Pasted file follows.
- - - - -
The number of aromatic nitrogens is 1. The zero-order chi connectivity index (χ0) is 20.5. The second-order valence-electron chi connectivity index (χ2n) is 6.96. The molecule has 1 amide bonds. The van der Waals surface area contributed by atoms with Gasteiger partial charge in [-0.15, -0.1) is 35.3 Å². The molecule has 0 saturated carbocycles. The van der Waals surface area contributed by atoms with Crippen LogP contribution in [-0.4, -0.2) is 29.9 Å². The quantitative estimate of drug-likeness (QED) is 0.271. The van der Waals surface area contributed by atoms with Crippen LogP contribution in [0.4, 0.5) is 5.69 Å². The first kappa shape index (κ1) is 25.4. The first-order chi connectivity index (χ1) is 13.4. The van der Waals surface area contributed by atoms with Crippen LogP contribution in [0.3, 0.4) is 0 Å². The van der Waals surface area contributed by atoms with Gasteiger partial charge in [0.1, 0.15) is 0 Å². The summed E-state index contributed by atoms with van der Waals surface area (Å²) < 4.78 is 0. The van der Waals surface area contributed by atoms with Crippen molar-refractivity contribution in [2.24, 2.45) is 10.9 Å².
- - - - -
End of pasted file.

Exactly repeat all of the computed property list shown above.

The number of aromatic nitrogens is 1. The zero-order chi connectivity index (χ0) is 20.5. The second-order valence-electron chi connectivity index (χ2n) is 6.96. The molecule has 1 amide bonds. The van der Waals surface area contributed by atoms with Gasteiger partial charge in [-0.15, -0.1) is 35.3 Å². The molecule has 0 saturated carbocycles. The van der Waals surface area contributed by atoms with Crippen LogP contribution in [-0.4, -0.2) is 29.9 Å². The quantitative estimate of drug-likeness (QED) is 0.271. The van der Waals surface area contributed by atoms with Crippen LogP contribution in [0.4, 0.5) is 5.69 Å². The first kappa shape index (κ1) is 25.4. The first-order chi connectivity index (χ1) is 13.4. The van der Waals surface area contributed by atoms with Crippen LogP contribution in [0.3, 0.4) is 0 Å². The van der Waals surface area contributed by atoms with Gasteiger partial charge in [0.1, 0.15) is 0 Å². The summed E-state index contributed by atoms with van der Waals surface area (Å²) < 4.78 is 0. The van der Waals surface area contributed by atoms with Crippen molar-refractivity contribution in [2.24, 2.45) is 10.9 Å².